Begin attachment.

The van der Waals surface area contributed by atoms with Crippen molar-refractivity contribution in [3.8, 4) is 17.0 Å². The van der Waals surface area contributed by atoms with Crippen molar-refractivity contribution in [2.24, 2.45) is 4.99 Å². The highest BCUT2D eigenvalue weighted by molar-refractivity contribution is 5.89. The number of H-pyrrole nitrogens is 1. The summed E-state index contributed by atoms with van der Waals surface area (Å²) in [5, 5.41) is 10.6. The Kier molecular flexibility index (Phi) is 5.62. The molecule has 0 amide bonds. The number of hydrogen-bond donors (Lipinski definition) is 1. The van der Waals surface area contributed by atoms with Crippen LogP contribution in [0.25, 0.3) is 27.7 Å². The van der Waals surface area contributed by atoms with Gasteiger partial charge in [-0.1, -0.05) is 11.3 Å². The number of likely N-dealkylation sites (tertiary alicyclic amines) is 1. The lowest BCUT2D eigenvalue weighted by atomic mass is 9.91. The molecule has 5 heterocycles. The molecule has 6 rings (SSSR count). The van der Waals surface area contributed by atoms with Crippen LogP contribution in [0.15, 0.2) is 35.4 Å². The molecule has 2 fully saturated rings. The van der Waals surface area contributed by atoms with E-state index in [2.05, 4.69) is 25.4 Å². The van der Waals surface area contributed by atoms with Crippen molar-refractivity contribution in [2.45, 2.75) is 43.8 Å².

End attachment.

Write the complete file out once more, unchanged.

The van der Waals surface area contributed by atoms with Crippen molar-refractivity contribution in [3.8, 4) is 17.0 Å². The van der Waals surface area contributed by atoms with Crippen molar-refractivity contribution in [2.24, 2.45) is 4.99 Å². The highest BCUT2D eigenvalue weighted by molar-refractivity contribution is 5.89. The number of H-pyrrole nitrogens is 1. The summed E-state index contributed by atoms with van der Waals surface area (Å²) in [5, 5.41) is 10.6. The Kier molecular flexibility index (Phi) is 5.62. The molecule has 0 amide bonds. The number of hydrogen-bond donors (Lipinski definition) is 1. The van der Waals surface area contributed by atoms with Crippen LogP contribution in [0.25, 0.3) is 27.7 Å². The van der Waals surface area contributed by atoms with Gasteiger partial charge in [-0.1, -0.05) is 11.3 Å². The number of likely N-dealkylation sites (tertiary alicyclic amines) is 1. The lowest BCUT2D eigenvalue weighted by atomic mass is 9.91. The molecule has 5 heterocycles. The molecule has 6 rings (SSSR count). The van der Waals surface area contributed by atoms with Crippen LogP contribution in [0.15, 0.2) is 35.4 Å². The molecule has 2 fully saturated rings. The van der Waals surface area contributed by atoms with E-state index in [2.05, 4.69) is 25.4 Å². The van der Waals surface area contributed by atoms with Crippen molar-refractivity contribution in [2.45, 2.75) is 43.8 Å².